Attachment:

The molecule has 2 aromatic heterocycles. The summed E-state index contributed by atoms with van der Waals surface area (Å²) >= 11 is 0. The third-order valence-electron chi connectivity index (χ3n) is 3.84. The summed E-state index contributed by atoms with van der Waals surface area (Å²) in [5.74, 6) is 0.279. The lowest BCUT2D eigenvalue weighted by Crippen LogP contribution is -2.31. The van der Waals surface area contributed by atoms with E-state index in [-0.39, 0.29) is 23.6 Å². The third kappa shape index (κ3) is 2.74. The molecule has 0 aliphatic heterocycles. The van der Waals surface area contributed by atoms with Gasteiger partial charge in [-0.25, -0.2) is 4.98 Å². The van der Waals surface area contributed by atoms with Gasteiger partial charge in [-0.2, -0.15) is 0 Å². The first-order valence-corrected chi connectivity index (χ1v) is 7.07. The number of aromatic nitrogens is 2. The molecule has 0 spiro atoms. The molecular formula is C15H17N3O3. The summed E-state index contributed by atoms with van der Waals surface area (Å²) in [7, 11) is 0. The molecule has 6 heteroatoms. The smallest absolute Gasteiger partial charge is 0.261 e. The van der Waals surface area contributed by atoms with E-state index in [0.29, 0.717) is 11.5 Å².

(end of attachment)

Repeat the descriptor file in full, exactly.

The molecule has 2 aromatic heterocycles. The summed E-state index contributed by atoms with van der Waals surface area (Å²) >= 11 is 0. The third-order valence-electron chi connectivity index (χ3n) is 3.84. The summed E-state index contributed by atoms with van der Waals surface area (Å²) in [5.74, 6) is 0.279. The lowest BCUT2D eigenvalue weighted by Crippen LogP contribution is -2.31. The van der Waals surface area contributed by atoms with E-state index in [-0.39, 0.29) is 23.6 Å². The third kappa shape index (κ3) is 2.74. The molecule has 0 aliphatic heterocycles. The van der Waals surface area contributed by atoms with Gasteiger partial charge in [-0.25, -0.2) is 4.98 Å². The van der Waals surface area contributed by atoms with Gasteiger partial charge in [-0.2, -0.15) is 0 Å². The first-order valence-corrected chi connectivity index (χ1v) is 7.07. The number of aromatic nitrogens is 2. The molecule has 0 spiro atoms. The molecular formula is C15H17N3O3. The summed E-state index contributed by atoms with van der Waals surface area (Å²) in [7, 11) is 0. The molecule has 6 heteroatoms. The smallest absolute Gasteiger partial charge is 0.261 e. The van der Waals surface area contributed by atoms with E-state index in [0.29, 0.717) is 11.5 Å².